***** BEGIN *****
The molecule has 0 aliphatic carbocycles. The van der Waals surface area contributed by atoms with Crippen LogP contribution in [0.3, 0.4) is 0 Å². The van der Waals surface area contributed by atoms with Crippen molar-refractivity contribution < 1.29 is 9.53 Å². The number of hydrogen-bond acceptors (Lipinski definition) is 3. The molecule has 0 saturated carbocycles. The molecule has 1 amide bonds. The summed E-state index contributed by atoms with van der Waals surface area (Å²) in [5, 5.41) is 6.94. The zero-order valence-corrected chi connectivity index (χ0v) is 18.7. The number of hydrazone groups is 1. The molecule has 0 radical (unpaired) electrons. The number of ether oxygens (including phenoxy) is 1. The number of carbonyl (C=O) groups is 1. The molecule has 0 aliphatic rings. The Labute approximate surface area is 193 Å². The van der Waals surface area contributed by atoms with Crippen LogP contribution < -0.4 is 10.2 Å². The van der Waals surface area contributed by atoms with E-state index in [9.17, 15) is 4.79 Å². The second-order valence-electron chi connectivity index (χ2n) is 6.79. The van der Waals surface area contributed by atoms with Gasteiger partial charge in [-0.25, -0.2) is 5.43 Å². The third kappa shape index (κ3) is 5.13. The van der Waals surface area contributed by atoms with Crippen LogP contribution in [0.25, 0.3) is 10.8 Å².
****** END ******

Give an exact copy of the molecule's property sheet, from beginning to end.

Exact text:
The molecule has 0 aliphatic carbocycles. The van der Waals surface area contributed by atoms with Crippen LogP contribution in [0.3, 0.4) is 0 Å². The van der Waals surface area contributed by atoms with Crippen molar-refractivity contribution < 1.29 is 9.53 Å². The number of hydrogen-bond acceptors (Lipinski definition) is 3. The molecule has 0 saturated carbocycles. The molecule has 1 amide bonds. The summed E-state index contributed by atoms with van der Waals surface area (Å²) in [5, 5.41) is 6.94. The zero-order valence-corrected chi connectivity index (χ0v) is 18.7. The number of hydrazone groups is 1. The molecule has 0 radical (unpaired) electrons. The number of ether oxygens (including phenoxy) is 1. The number of carbonyl (C=O) groups is 1. The molecule has 0 aliphatic rings. The Labute approximate surface area is 193 Å². The van der Waals surface area contributed by atoms with Crippen LogP contribution < -0.4 is 10.2 Å². The van der Waals surface area contributed by atoms with E-state index in [9.17, 15) is 4.79 Å². The second-order valence-electron chi connectivity index (χ2n) is 6.79. The van der Waals surface area contributed by atoms with Gasteiger partial charge in [-0.25, -0.2) is 5.43 Å². The third kappa shape index (κ3) is 5.13. The van der Waals surface area contributed by atoms with Crippen LogP contribution in [0.25, 0.3) is 10.8 Å².